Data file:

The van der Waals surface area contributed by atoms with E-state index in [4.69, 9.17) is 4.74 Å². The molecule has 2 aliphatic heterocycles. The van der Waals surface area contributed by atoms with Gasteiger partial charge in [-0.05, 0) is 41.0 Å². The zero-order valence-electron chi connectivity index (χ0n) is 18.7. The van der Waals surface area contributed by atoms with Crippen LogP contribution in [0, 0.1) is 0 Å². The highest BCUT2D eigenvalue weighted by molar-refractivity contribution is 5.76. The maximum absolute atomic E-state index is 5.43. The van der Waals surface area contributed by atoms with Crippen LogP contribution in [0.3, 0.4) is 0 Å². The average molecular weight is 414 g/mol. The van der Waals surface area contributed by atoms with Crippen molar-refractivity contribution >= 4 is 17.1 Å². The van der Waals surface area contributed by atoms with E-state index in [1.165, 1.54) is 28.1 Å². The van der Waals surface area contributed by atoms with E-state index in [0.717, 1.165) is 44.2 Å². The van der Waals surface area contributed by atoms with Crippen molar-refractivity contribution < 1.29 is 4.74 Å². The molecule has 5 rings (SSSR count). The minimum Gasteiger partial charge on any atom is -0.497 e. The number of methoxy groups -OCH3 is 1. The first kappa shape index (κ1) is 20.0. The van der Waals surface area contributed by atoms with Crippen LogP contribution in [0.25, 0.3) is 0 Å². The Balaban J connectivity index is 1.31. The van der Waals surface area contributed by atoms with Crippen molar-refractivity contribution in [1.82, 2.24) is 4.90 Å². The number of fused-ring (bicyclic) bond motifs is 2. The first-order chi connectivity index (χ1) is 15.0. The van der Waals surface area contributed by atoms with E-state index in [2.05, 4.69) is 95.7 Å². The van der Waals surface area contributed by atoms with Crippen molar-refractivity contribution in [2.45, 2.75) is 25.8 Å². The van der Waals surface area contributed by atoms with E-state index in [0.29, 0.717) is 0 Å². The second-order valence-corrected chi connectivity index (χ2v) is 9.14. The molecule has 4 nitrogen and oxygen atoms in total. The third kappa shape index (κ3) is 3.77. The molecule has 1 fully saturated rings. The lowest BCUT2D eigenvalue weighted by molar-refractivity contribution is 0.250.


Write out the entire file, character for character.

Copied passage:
The van der Waals surface area contributed by atoms with E-state index in [4.69, 9.17) is 4.74 Å². The molecule has 2 aliphatic heterocycles. The van der Waals surface area contributed by atoms with Gasteiger partial charge in [-0.05, 0) is 41.0 Å². The zero-order valence-electron chi connectivity index (χ0n) is 18.7. The van der Waals surface area contributed by atoms with Crippen LogP contribution in [0, 0.1) is 0 Å². The highest BCUT2D eigenvalue weighted by molar-refractivity contribution is 5.76. The maximum absolute atomic E-state index is 5.43. The van der Waals surface area contributed by atoms with Crippen LogP contribution in [0.3, 0.4) is 0 Å². The average molecular weight is 414 g/mol. The van der Waals surface area contributed by atoms with Crippen molar-refractivity contribution >= 4 is 17.1 Å². The van der Waals surface area contributed by atoms with E-state index in [1.165, 1.54) is 28.1 Å². The van der Waals surface area contributed by atoms with E-state index in [0.717, 1.165) is 44.2 Å². The van der Waals surface area contributed by atoms with Crippen molar-refractivity contribution < 1.29 is 4.74 Å². The molecule has 5 rings (SSSR count). The minimum Gasteiger partial charge on any atom is -0.497 e. The number of methoxy groups -OCH3 is 1. The first kappa shape index (κ1) is 20.0. The van der Waals surface area contributed by atoms with Crippen LogP contribution in [0.25, 0.3) is 0 Å². The Balaban J connectivity index is 1.31. The van der Waals surface area contributed by atoms with Crippen molar-refractivity contribution in [1.82, 2.24) is 4.90 Å². The number of fused-ring (bicyclic) bond motifs is 2. The first-order chi connectivity index (χ1) is 15.0. The van der Waals surface area contributed by atoms with E-state index in [2.05, 4.69) is 95.7 Å². The van der Waals surface area contributed by atoms with Crippen molar-refractivity contribution in [2.45, 2.75) is 25.8 Å². The van der Waals surface area contributed by atoms with E-state index in [0.29, 0.717) is 0 Å². The second-order valence-corrected chi connectivity index (χ2v) is 9.14. The molecule has 4 nitrogen and oxygen atoms in total. The third kappa shape index (κ3) is 3.77. The molecule has 1 fully saturated rings. The lowest BCUT2D eigenvalue weighted by molar-refractivity contribution is 0.250.